The Half Moon pub review

The Half Moon pub review

There is something very impressive about a genuine Victorian boozer. In the 1890s, pubs were the epitome of classy and comfortable. Working men who couldn’t afford sufficient coal to warm their own front rooms could go to the pub and sit next to a roaring fire. Pubs had comfortable seating. Pubs had glamour. Pubs had beer.

The Half Moon in Herne Hill is a huge place with high ceilings and as much carved wood and as many cut glass mirrors as you could wish for. The fact that everything looks original is down to Fuller’s, which has lavished money and time on a monster refurbishment of this Grade II-listed building. The boxing gym on the first floor has been replaced by the largest of a dozen letting bedrooms. The ‘workshop’ behind the pub has been emptied of several elderly, slowly rusting cars and refurbed for private parties. The venue and music stage has re-emerged as a spacious dining area with room for 62. There’s a classic beer garden (room for another 80 diners). There’s a new and bulky wooden terrace to the front on Half Moon Lane.

None of these changes have been easy, and the loss of The Half Moon as a music venue caused quite a stir in the locality – improbably enough the pub has been home to gigs by everyone from Frank Sinatra to U2, Billy Bragg and Paloma Faith. The bar’s also had its fair share of celebrity drinkers ranging from John Ruskin to Dylan Thomas (he lived in nearby Milkwood Road and used to call in on his way home with his friends from London Welsh Rugby Club).

Perhaps the most charming room is the snug, which would probably seat about 20. It’s hard to tell where the original decorations have given way to the refurb. Splendid mirrors are decorated with birds – ducks, herons, swans – it feels warm and comfortable.

Even by the standards of beer revival Britain, The Half Moon drinks list is a long one – five cask ales, 10 draught beers, 20 bottled beers and ciders, followed up by a forgivingly priced wine list and a comprehensive range of spirits (you have to wonder what Dylan Thomas would have made of a choice of three tequilas). The ales are well kept.

The dining room comes under the Fuller’s Kitchen brand and the head chef is Mike Blizzard. The pub is already home to various mother and baby groups and is starting to build a good (if noisy) trade. The lunch menu is made up of six starters, nine mains, three desserts and a cheese board. Plus there’s an extra section for substantial sandwiches – a chicken and bacon club sandwich (£10), a falafel flatbread (£7) and a fish finger sandwich (£8). Lunchtime starters range from potted brown shrimps on toast (£8.50) to New Forest venison carpaccio with pickled melon and kohlrabi (£10) – a very elegant dish with the venison cut exceedingly thin. Good complementary textures. Or there’s a heavyweight option that would pass as a main in many establishments – pig’s cheek with potato purée, pickled shallots and chervil sauce (£8.50). It’s gloriously sticky. Dark rose-coloured smoked salmon (£7.50) is cured in London Porter and that gives it an impressive silky texture. There are two veggie starters – a goats’ cheese and pumpkin tart with a walnut salad (£7) and garlic wild mushrooms with Hollandaise and a poached egg (£8).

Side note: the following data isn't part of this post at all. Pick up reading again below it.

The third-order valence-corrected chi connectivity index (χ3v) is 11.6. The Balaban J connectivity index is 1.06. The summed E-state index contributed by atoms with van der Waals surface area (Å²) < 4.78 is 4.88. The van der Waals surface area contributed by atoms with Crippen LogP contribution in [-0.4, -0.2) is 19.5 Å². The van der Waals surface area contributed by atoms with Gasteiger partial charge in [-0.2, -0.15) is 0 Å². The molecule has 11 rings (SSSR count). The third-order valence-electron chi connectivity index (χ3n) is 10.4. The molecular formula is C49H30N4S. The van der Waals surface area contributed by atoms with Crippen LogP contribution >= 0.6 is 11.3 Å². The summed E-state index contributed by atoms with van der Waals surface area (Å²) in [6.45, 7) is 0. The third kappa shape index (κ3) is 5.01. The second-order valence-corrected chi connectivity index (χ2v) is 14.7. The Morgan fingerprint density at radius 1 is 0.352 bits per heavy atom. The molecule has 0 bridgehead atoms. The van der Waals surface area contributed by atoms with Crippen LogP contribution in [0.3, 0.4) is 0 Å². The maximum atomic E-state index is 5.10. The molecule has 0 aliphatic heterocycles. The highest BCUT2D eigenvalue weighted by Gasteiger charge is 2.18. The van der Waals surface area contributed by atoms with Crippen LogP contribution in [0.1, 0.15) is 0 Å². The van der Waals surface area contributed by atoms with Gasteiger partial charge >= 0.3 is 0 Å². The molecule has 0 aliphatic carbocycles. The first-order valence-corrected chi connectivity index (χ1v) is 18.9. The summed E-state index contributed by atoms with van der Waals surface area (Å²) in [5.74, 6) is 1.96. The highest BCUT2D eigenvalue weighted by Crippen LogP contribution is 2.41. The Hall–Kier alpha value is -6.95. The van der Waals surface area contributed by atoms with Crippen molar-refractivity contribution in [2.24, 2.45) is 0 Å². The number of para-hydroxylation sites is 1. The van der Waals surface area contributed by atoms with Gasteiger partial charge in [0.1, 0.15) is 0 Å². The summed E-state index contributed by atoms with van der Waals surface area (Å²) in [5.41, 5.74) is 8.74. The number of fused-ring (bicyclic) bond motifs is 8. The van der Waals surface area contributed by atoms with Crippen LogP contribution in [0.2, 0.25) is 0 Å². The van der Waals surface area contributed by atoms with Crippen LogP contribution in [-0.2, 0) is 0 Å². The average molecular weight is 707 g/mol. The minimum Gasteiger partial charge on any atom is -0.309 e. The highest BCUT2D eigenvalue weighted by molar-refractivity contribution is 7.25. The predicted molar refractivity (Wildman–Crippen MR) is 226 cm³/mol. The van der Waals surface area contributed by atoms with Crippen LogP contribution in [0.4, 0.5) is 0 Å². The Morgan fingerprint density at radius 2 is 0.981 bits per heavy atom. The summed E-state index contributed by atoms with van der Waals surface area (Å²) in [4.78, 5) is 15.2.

The menu is an enlightened one – four of the mains are veggie. Spice roast cauliflower with chick peas, herbs and pine nuts can serve as a starter (£7/£12) as can the goats’ cheese with grilled chicory salad and hazelnut dressing (£7/£12). One showstopper is the grilled salmon, which comes on a chorizo and butterbean cassoulet (£14). The rich red paprika beans work very well with the crisp skinned salmon. There is also a classic fish and chips on offer – Frontier battered cod with house chips and mushy peas (£12.50). The fruity nature of Fuller’s Frontier makes for a good batter. There is also a large and imposing burger in the Chalcroft Farm beef burger (£12.50). The burger has a solid texture and comes in a Cholla bun. The trimmings are impressive – HSB Gouda cheese, lettuce, bacon, onion, gherkin and rather good house chips. Unexpectedly the best dish of the day is another of chef Blizzard’s veggie options. Pumpkin gnocchi (£12) holds a magnificent array of textures through seasoned, fluffy gnocchi. The gnocchi is teamed with kale and toasted pumpkin seeds all brought together with sage butter.

The dessert offer is short and sweet. There’s Paul’s chocolate brownie (£5) or apple and rhubarb crumble with custard (£6.50). Sensibly enough, the Fuller’s Kitchen operation has a range of ice creams made by Laverstoke Park – Jody Scheckter’s farm. Try the Fuller’s orange choc chip ice cream. The coffee ice cream also stands out.
The drinks list is everything you would expect from a large brewer – almost every style of beer is on offer and there is a wine list that doesn’t make you think you’ve been mugged. Wine-wise, almost everything comes in at under £30 a bottle (except for Champagne) with plenty of options by the glass.

The cooking is good here – dishes are well balanced, portions are sensible and the presentation is mercifully unfussy. The vegetarian dishes are particularly good and the service is unobtrusive and slick. Should you ever fancy time-travelling to the Victorian era, you just have to take a seat in the Half Moon snug.